Bioluminescent creatures produce light via chemical reaction. They synthesize luciferins, compounds that, in the presence of certain enzymes, known as luciferases, oxidize and give off photons. The trick is useful enough that bioluminescence has evolved independently some fifty times. Eyes, too, have evolved independently about fifty times, in creatures as diverse as flies, flatworms, and frogs. But, Widder points out, “there is one remarkable distinction.” All animals’ eyes employ the same basic strategy to convert light to sensation, using proteins called opsins. In the case of bioluminescence, different groups of organisms produce very different luciferins, meaning that each has invented its own way to shine.


Scales, like Widder, worries that the bottom of the ocean will be wrecked before many of the most marvelous creatures living there are even identified. “The frontier story has always been one of destruction and loss,” she writes. “It is naïve to assume that the process would play out any differently in the deep.” Indeed, she argues, the depths are particularly ill-suited to disturbance because, owing to a scarcity of food, creatures tend to grow and reproduce extremely slowly. “Vital habitat is created by corals and sponges that live for millennia,” she writes.

And if we’re going to learn anything — we’re not, but if we were gonna — it ought to be that there’s an interconnectedness to all of this that is fragile, and important. Even among all of those different zones.

6 Ways to Keep Your Gmail Storage Free and Under 15GB:

Unlike some services (looking at you, iCloud), Gmail is pretty lenient with its free tier. You get 15GB of storage between Gmail and Google Drive, and for many people, it’s good enough. But a lot of people have been using Gmail for a decade or more now, and it’s not hard to accumulate 15GB of data over that kind of timespan.

Once you do hit the 15GB cap, you won’t be able to add files to Google Drive, and eventually, emails won’t hit your Gmail inbox. If you’ve been finding it harder and harder to avoid paying Google for more storage, here are some of the best ways to quickly free up space.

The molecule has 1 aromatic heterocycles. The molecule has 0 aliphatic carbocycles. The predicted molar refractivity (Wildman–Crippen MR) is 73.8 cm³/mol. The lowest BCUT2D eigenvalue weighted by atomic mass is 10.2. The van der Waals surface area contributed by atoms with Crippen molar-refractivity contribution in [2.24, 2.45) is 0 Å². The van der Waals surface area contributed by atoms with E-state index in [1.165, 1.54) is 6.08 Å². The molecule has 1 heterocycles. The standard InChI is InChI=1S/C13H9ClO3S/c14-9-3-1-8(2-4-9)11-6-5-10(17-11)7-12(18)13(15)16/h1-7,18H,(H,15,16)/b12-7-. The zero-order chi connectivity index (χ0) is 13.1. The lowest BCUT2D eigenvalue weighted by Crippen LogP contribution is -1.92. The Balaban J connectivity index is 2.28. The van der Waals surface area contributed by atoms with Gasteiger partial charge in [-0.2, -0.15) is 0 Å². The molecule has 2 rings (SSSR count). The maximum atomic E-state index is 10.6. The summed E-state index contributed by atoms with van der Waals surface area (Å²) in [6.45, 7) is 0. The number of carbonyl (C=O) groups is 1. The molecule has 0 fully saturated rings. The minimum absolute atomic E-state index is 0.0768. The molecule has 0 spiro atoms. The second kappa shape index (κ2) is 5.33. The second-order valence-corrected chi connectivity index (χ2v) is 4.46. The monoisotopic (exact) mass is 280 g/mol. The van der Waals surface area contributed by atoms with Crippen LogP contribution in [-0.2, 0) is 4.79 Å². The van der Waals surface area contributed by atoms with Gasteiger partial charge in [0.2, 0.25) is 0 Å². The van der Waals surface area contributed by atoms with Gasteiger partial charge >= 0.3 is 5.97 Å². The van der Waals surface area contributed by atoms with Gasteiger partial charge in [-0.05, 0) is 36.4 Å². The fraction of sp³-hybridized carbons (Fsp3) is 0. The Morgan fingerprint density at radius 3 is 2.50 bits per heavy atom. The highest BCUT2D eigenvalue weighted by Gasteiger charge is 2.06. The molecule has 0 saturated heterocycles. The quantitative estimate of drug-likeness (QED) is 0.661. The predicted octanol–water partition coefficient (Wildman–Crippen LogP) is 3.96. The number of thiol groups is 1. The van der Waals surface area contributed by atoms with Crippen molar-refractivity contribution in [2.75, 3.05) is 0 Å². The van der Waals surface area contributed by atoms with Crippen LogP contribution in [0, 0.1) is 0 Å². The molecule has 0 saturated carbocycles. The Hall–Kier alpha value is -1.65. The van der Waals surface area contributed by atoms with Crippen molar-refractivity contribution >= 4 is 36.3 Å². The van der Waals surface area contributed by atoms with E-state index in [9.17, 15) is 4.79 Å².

It is a slide show, but it is one of the more useful slideshows, if you’re in a space saving mode.

There. One of my phone browsers is now down to 43 tabs. It is good to make progress.

And we continue making progress in the Re-Listening project. I’m playing all of my CDs in my car. In order, that is. Not all at once. That’d be … noisy.

But some of it would sound good! That’s why I’m listening to them individually and, here, I’m just writing a few notes. These aren’t reviews, but just for fun and filler, he said 1,075 words into this post. Anyway, this installment is a greatest hits, and it seems weird, somehow, to go on and on about a record that was full of charting hits.

So let’s get to it quickly, then. Greatest Hits and their massive success aside, some of these Tears for Fears tracks were juuuuust a tiny bit before my time, initially. Oh, the big ones I know well, and you do too! But there was a sense of achievement in discovering new-to-me and thoughtful and quality Tears for Fears songs. “Woman in Chains” peaked at 36 on the Billboard Hot 100. Lovely song.

“Mad World” was not a hit in the 1980s, which was why I listened to it for the first time in 1996-or-so, but it did get some spins in 2004, reaching number 30 on the Billboard Modern Rock Tracks chart and topped the Adult Alternative Songs chart. Then it landed in a video game commercial, was the subject of a few successful covers and appeared on a game show. It’s become something of a standard filler, I guess?

“Laid So Low” was the single off the actual greatest hits. And, sure, it was released in 1992, but this is quintessential 1980s. It was a top 20 Euro hit, settled in the top 40 in Canada and elsewhere. The song was a top 20 hit in the UK, France, Italy and Poland; a top 40 hit in Canada, Germany and the Netherlands; and reached the top 10 on the US Modern Rock Tracks chart.

Curt Smith wasn’t in the band at the time, so that song was a Roland Orzabal special. He kept the band name active during the rest of the 1990s, but 30 million unit sales means you get back together, eventually. After nine years of silence, they started talking, playing and writing together again.

The Tipping Point” was a project that took seven years to produce, but it came out to good reviews in 2001 and made the top 10 in a lot of national charts, including the U.S. It also hit number one on the US Billboard’s Top Alternative Albums, Top Rock Albums and Top Album Sales charts.

Not bad for two guys climbing into their 60s, he said, hopefully, from halfway through his 40s.